Skip to main content

DNA testing for Porphyria

DNA testing for Porphyria

Rose Window — DNA cross-sectionThe Mount Sinai Genetic Testing Laboratory in New York City is proud to announce availability of DNA testing forseven porphyrias, including Acute intermittent Porphyria (AIP), Hereditary Coproporphyria (HCP), Variegate Porphyria (VP), familial Porphyria Cutanea Tarda (f-PCT), Hepatoerythropoietic Porphyria (HEP), Erythropoietic Protoporphyria (EPP) and Congenital Erythropoietc Porphyria (CEP). This is the only laboratory in the United States that offers DNA testing for all of these porphyrias. The testing program was developed with a grant from the American Porphyria Foundation. We thank the Porphyria patients who sent us their blood to develop and validate these tests.
Before requesting DNA testing, it is recommended that patients have biochemical testing (urinary, stool and/or plasma porphyrins and porphyrin precursors (ALA and PBG) and/or enzyme assays). However, many patients have not had an acute attack or are not symptomatic at present, so biochemical testing may be inconclusive.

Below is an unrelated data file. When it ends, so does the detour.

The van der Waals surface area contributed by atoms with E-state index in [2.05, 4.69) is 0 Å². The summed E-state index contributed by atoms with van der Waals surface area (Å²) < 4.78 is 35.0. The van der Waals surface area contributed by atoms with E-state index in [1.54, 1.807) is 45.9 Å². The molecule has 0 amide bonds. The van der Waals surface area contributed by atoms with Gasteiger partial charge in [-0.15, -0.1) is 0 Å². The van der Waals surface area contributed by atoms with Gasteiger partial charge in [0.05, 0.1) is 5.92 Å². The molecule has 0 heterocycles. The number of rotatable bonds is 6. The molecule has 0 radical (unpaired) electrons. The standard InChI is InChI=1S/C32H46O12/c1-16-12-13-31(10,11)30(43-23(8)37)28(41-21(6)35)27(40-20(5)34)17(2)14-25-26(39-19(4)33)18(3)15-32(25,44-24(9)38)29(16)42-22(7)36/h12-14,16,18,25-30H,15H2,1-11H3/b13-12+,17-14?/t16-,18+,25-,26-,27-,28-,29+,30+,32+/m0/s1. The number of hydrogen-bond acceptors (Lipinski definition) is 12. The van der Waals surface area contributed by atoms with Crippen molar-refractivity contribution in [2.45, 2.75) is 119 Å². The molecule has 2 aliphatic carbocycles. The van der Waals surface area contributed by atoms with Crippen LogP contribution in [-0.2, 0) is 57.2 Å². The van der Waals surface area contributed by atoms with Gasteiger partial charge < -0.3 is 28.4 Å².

In contrast, DNA testing is the most accurate and reliable method for determining if a person has a specific porphyria and is considered the "gold standard" for the diagnosis of genetic disorders. If a mutation (or change) in the DNA sequence is found in a specific Porphyria-causing gene, the diagnosis of that Porphyria is confirmed. DNA analysis will detect more than 97% of known disease-causing mutations. DNA testing can be performed whether the patient is symptomatic or not and requires only a small amount of blood sent to the laboratory at room temperature. Once a mutation has been identified, DNA analysis can then be performed on other family members to determine if they have inherited that Porphyria, thus allowing identification of individuals who can be counseled about appropriate management in order to avoid or minimize disease complications.